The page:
Gov. Michelle Lujan Grisham pulled in an impressive $2.5 million in campaign contributions for her reelection bid over the last six months, far more than any of the Republicans hoping to challenge the Democratic incumbent in November 2022.
But it was the money she spent, not the amount she raised, that generated the most attention Monday.
Lujan Grisham’s political committee paid an additional $87,500 as part of a settlement with a former campaign staffer who accused her of grabbing his genitals during her candidacy for governor. The campaign had previously reported five monthly payments of $12,500 each between November and March in the last reporting period, bringing the total payout to James Hallinan to $150,000.
“The only comment I can provide is that the parties have resolved this matter to their mutual satisfaction,” Hallinan’s attorney, Ken Stalter, said in a brief telephone interview.
Hallinan declined to comment and referred inquiries to Stalter.
Kendall Witmer, Lujan Grisham’s campaign spokeswoman, said in a statement the governor, as well as her then-campaign adviser, Dominic Gabello, unequivocally deny the “false, dubious, and meritless claims” made by Hallinan.
“The campaign reached this settlement in 2020 due to the expense of litigating business disputes and to prevent any distraction during the height of the COVID-19 pandemic,” Witmer said.
The additional payments to Hallinan sparked stinging criticism toward the governor by the Republican Party of New Mexico, which accused Lujan Grisham in a news release of “using donations to pay more sex harassment hush money.”
Chairman Steve Pearce said no amount of money can erase New Mexicans’ frustrations.
“People are moving out of state because this state doesn’t seem to have any promise for the future,” he said. “Crime is out of control. The border is out of control. The Biden administration is doing nothing on these. The governor is looking the other way, and now it comes out that she’s still paying hush money to the person who accuses her of being a sexual predator. These things stack up, and so money does not answer all these questions.”
For its part, Lujan Grisham’s campaign touted her fundraising haul, writing it puts her “squarely on the path for victory in November 2022.” The governor has
$2.1 million cash on hand.
The campaign issued a news release that included statements of praise from several Democratic leaders, including House Speaker Brian Egolf and Senate Majority Leader Peter Wirth, both Santa Fe Democrats.
“New Mexicans know that Governor Lujan Grisham is the best choice to lead the Land of Enchantment — she has delivered on improving our children’s education, growing our booming economy, and bravely guiding New Mexico through the COVID-19 pandemic,” Egolf said in a statement.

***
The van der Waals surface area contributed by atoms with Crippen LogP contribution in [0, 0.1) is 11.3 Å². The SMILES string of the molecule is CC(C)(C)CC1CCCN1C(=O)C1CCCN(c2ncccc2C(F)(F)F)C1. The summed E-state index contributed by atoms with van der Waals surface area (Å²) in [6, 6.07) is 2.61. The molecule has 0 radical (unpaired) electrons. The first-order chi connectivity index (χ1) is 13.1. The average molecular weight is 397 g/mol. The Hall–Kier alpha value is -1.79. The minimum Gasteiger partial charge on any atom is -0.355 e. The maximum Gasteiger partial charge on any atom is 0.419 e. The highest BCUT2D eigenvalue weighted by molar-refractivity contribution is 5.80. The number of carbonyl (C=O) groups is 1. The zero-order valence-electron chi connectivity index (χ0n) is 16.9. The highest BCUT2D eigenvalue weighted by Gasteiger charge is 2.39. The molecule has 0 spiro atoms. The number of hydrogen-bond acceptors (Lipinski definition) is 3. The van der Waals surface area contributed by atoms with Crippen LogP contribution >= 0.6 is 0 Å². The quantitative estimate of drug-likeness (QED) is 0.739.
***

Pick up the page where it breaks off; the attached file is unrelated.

Among the seven Republican hopefuls seeking the GOP nomination for governor, state Rep. Rebecca Dow, R-Truth or Consequences, led the pack in fundraising.
Dow reported raising more than $440,000, which her campaign said surpassed the amount former Republican Gov. Susana Martinez collected in her first fundraising quarter.
While the statutory deadline to file campaign finance reports was Monday, the New Mexico Secretary of State’s Office wrote on its website it wouldn’t assess a penalty if a report was filed Tuesday, as Monday as a holiday.
Only two other Republican contenders, Ethel Maharg and Greg Zanetti, filed campaign finance reports by Monday.
Zanetti, an investment advisor and former chairman of the Republican Party of Bernalillo County, reported $339,103 in contributions. But more than half of that total came out of his own pocket. Zanetti loaned his campaign $185,135 on Sept. 30, according to his camping filing. He has almost $240,000 cash on hand after spending nearly $100,000, including $16,000 for campaign consulting services.
Maharg, a former mayor of the village of Cuba who now serves as the executive director of the anti-abortion Right to Life Committee of New Mexico, reported $8,707 in contributions, including a $4,000 loan from friend Corrine Rios of Rio Rancho. Maharg reported spending $7,550, leaving her with $1,556 cash on hand.
“Just call me Seabiscuit,” Maharg said, referring to the small racehorse that upset the 1937 Triple Crown winner, War Admiral, in 1938.
Maharg said she’s not naive and knows it’ll take money to run an effective campaign.
“Good for them; I’m glad they have lots of money,” she said of Lujan Grisham and some of her competitors in the GOP. “But like I said, I’m not naive to the fact that we need money. I’m not. But that’s not the only thing that moves our state. You know what? I’ve been able to mobilize thousands of people, and I’ll do it again.”
In a follow-up interview, Maharg said her campaign had just hired two fundraising consultants.
“I’m not going to quit by any stretch of the imagination,” she said.
Another GOP hopeful, Tim Walsh, a retired teacher who worked as an education adviser to former Gov. Gary Johnson, said he’s not yet actively fundraising and that he hasn’t spent any money except for a small amount of his own.
“All I can say is I’m a fiscal conservative, and I realize that the less you spend early on, the more you have later when it counts,” he said.
Walsh said he plans to loan his campaign $100,000 and is “just waiting for the right moment.”
Pearce, the GOP chairman, said Lujan Grisham is poised to lead in fundraising in the governor’s race.
“It’s gonna be pretty cut and dry — she is gonna have more money,” he said. “The question is, are the voters going to stay with her even with all the failures? That’s the question.”